The Wisdom of Seeking Professional Help at Our Marijuana Rehab

Seeking Professional Help for Cannabis Abuse

Icarus offers substance abuse treatment via medical detox, inpatient, outpatient, intensive outpatient, and aftercare programs that give you the skills and tools you need to cope with the thoughts or feelings that triggered marijuana use in the past.

They also offer dual-diagnosis treatment that targets both your addiction and the mental health elements that contribute to it so you can lessen the risk of relapsing to cope.

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Get Effective Cannabis Rehab in New Mexico at Icarus Today!

The popularity of marijuana as a “harmless” substance and the stigma around addiction treatment may make getting help uncomfortable, but the situation should not be taken lightly. If you feel like your life is being controlled by marijuana use, it’s wise to get help from our trusted marijuana addiction treatment center as soon as possible.

Icarus Behavioral Health offers a comprehensive drug and alcohol addiction and mental health services provider that can help you overcome your addictions. Whether you’re only using marijuana or it’s just a piece of your substance use puzzle, our custom-tailored treatment plans ensure your needs are met in a safe and nurturing environment.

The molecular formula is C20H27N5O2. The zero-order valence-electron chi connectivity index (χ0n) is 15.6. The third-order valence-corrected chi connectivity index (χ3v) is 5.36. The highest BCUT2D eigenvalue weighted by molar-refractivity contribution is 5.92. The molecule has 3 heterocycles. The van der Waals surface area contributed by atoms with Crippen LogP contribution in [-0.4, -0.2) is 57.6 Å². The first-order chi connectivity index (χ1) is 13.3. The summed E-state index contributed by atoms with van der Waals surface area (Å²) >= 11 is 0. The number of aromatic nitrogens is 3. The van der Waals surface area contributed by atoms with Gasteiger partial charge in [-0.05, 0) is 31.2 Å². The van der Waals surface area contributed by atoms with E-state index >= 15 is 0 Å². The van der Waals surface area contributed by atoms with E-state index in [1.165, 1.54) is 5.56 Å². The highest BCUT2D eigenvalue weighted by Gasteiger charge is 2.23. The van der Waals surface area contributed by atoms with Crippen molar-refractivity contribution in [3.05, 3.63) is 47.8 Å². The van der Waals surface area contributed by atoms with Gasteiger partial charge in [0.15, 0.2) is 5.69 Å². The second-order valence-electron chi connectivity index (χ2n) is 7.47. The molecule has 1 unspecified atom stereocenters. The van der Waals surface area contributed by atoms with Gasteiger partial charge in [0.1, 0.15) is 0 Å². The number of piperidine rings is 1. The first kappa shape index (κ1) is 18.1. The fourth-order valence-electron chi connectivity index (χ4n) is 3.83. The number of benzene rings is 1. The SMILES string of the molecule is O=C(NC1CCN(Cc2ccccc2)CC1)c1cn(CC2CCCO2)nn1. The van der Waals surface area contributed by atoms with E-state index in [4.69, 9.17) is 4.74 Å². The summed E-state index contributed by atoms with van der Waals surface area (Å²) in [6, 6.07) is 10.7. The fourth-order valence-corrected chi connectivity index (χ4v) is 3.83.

If you’re struggling with marijuana addiction, “weed” love to help you take back control and achieve a full return to health and success! Give us a call today to speak to a member of our care team.

All calls are confidential, so please reach out now!

References

  1. https://www.cdc.gov/marijuana/data-statistics.htm
  2. https://cdd.health.unm.edu/infonet/wp-content/uploads/2021/08/Medical-Cannabis-Program-Guide.pdf
  3. https://www.cdc.gov/marijuana/health-effects/risk-of-other-drugs.html
  4. https://www.justice.gov/archive/ndic/pubs3/3843/index.htm
  5. https://www.ncbi.nlm.nih.gov/pmc/articles/PMC5037576/
  6. https://www.samhsa.gov/data/sites/default/files/NSDUHresultsPDFWHTML2013/Web/NSDUHresults2013.pdf
  7. https://pubmed.ncbi.nlm.nih.gov/22927402/
  8. https://www.ncbi.nlm.nih.gov/pmc/articles/PMC4718203/